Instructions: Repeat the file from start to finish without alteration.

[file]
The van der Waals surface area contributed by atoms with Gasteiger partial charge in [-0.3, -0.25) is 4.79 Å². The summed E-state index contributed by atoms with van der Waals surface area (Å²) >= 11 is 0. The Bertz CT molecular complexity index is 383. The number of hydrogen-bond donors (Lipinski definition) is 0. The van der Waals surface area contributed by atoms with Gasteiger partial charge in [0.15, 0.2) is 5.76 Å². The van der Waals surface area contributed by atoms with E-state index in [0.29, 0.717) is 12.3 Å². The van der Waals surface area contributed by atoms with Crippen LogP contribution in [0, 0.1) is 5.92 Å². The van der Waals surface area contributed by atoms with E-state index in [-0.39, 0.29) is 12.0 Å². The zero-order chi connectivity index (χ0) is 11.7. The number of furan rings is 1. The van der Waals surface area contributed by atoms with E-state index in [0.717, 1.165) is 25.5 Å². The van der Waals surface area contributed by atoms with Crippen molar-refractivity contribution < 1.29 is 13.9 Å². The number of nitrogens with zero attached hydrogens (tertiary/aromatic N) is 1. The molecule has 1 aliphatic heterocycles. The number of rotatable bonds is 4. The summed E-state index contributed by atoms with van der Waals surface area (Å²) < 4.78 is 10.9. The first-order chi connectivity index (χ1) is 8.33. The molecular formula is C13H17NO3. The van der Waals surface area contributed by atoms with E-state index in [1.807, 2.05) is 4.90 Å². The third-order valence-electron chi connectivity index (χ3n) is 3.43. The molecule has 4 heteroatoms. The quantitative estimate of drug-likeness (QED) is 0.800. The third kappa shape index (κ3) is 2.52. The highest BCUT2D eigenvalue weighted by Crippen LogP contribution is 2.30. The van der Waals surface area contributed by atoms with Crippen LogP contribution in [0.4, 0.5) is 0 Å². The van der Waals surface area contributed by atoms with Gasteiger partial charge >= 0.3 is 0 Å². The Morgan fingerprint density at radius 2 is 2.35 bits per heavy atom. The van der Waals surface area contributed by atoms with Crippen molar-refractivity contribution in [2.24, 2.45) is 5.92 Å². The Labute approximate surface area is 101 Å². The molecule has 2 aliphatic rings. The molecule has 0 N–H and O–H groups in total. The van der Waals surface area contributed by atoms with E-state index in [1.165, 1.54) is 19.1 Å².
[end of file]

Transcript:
The van der Waals surface area contributed by atoms with Gasteiger partial charge in [-0.3, -0.25) is 4.79 Å². The summed E-state index contributed by atoms with van der Waals surface area (Å²) >= 11 is 0. The Bertz CT molecular complexity index is 383. The number of hydrogen-bond donors (Lipinski definition) is 0. The van der Waals surface area contributed by atoms with Gasteiger partial charge in [0.15, 0.2) is 5.76 Å². The van der Waals surface area contributed by atoms with E-state index in [0.29, 0.717) is 12.3 Å². The van der Waals surface area contributed by atoms with Crippen LogP contribution in [0, 0.1) is 5.92 Å². The van der Waals surface area contributed by atoms with E-state index in [-0.39, 0.29) is 12.0 Å². The zero-order chi connectivity index (χ0) is 11.7. The number of furan rings is 1. The van der Waals surface area contributed by atoms with E-state index in [0.717, 1.165) is 25.5 Å². The van der Waals surface area contributed by atoms with Crippen molar-refractivity contribution < 1.29 is 13.9 Å². The number of nitrogens with zero attached hydrogens (tertiary/aromatic N) is 1. The molecule has 1 aliphatic heterocycles. The number of rotatable bonds is 4. The summed E-state index contributed by atoms with van der Waals surface area (Å²) < 4.78 is 10.9. The first-order chi connectivity index (χ1) is 8.33. The molecular formula is C13H17NO3. The van der Waals surface area contributed by atoms with E-state index in [1.807, 2.05) is 4.90 Å². The third-order valence-electron chi connectivity index (χ3n) is 3.43. The molecule has 4 heteroatoms. The quantitative estimate of drug-likeness (QED) is 0.800. The third kappa shape index (κ3) is 2.52. The highest BCUT2D eigenvalue weighted by Crippen LogP contribution is 2.30. The van der Waals surface area contributed by atoms with Crippen LogP contribution in [0.4, 0.5) is 0 Å². The van der Waals surface area contributed by atoms with Gasteiger partial charge >= 0.3 is 0 Å². The Morgan fingerprint density at radius 2 is 2.35 bits per heavy atom. The van der Waals surface area contributed by atoms with Crippen molar-refractivity contribution in [2.24, 2.45) is 5.92 Å². The Labute approximate surface area is 101 Å². The molecule has 2 aliphatic rings. The molecule has 0 N–H and O–H groups in total. The van der Waals surface area contributed by atoms with E-state index in [1.165, 1.54) is 19.1 Å².